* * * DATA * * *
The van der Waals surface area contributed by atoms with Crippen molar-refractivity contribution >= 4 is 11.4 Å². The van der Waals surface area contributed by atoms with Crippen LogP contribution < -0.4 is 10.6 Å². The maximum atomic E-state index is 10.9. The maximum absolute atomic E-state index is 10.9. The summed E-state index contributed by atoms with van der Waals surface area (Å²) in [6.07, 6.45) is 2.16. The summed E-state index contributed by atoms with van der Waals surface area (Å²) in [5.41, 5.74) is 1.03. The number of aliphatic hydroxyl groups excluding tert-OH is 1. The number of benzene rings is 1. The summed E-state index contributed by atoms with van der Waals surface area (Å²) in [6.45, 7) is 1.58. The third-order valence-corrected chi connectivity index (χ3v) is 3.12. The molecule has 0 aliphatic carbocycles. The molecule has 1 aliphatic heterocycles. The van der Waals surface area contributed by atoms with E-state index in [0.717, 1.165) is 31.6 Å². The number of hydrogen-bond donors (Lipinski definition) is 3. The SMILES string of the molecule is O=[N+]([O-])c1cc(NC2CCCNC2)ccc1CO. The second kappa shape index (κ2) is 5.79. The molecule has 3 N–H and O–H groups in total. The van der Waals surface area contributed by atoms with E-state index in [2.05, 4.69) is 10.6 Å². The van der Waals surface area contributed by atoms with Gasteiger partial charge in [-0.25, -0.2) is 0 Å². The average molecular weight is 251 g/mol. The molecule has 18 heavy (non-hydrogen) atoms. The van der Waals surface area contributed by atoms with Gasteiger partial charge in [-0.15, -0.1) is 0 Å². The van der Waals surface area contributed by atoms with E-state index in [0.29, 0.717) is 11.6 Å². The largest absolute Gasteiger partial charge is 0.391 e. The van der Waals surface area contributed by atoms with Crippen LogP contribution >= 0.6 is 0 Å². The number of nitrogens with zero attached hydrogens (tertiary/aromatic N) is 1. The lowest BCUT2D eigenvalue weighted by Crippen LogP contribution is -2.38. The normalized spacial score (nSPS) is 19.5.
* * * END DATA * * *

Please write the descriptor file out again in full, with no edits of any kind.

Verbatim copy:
The van der Waals surface area contributed by atoms with Crippen molar-refractivity contribution >= 4 is 11.4 Å². The van der Waals surface area contributed by atoms with Crippen LogP contribution < -0.4 is 10.6 Å². The maximum atomic E-state index is 10.9. The maximum absolute atomic E-state index is 10.9. The summed E-state index contributed by atoms with van der Waals surface area (Å²) in [6.07, 6.45) is 2.16. The summed E-state index contributed by atoms with van der Waals surface area (Å²) in [5.41, 5.74) is 1.03. The number of aliphatic hydroxyl groups excluding tert-OH is 1. The number of benzene rings is 1. The summed E-state index contributed by atoms with van der Waals surface area (Å²) in [6.45, 7) is 1.58. The third-order valence-corrected chi connectivity index (χ3v) is 3.12. The molecule has 0 aliphatic carbocycles. The molecule has 1 aliphatic heterocycles. The van der Waals surface area contributed by atoms with E-state index in [0.717, 1.165) is 31.6 Å². The number of hydrogen-bond donors (Lipinski definition) is 3. The SMILES string of the molecule is O=[N+]([O-])c1cc(NC2CCCNC2)ccc1CO. The second kappa shape index (κ2) is 5.79. The molecule has 3 N–H and O–H groups in total. The van der Waals surface area contributed by atoms with E-state index in [2.05, 4.69) is 10.6 Å². The van der Waals surface area contributed by atoms with Gasteiger partial charge in [-0.25, -0.2) is 0 Å². The average molecular weight is 251 g/mol. The molecule has 18 heavy (non-hydrogen) atoms. The van der Waals surface area contributed by atoms with Gasteiger partial charge in [-0.15, -0.1) is 0 Å². The van der Waals surface area contributed by atoms with E-state index in [0.29, 0.717) is 11.6 Å². The largest absolute Gasteiger partial charge is 0.391 e. The van der Waals surface area contributed by atoms with Crippen LogP contribution >= 0.6 is 0 Å². The number of nitrogens with zero attached hydrogens (tertiary/aromatic N) is 1. The lowest BCUT2D eigenvalue weighted by Crippen LogP contribution is -2.38. The normalized spacial score (nSPS) is 19.5.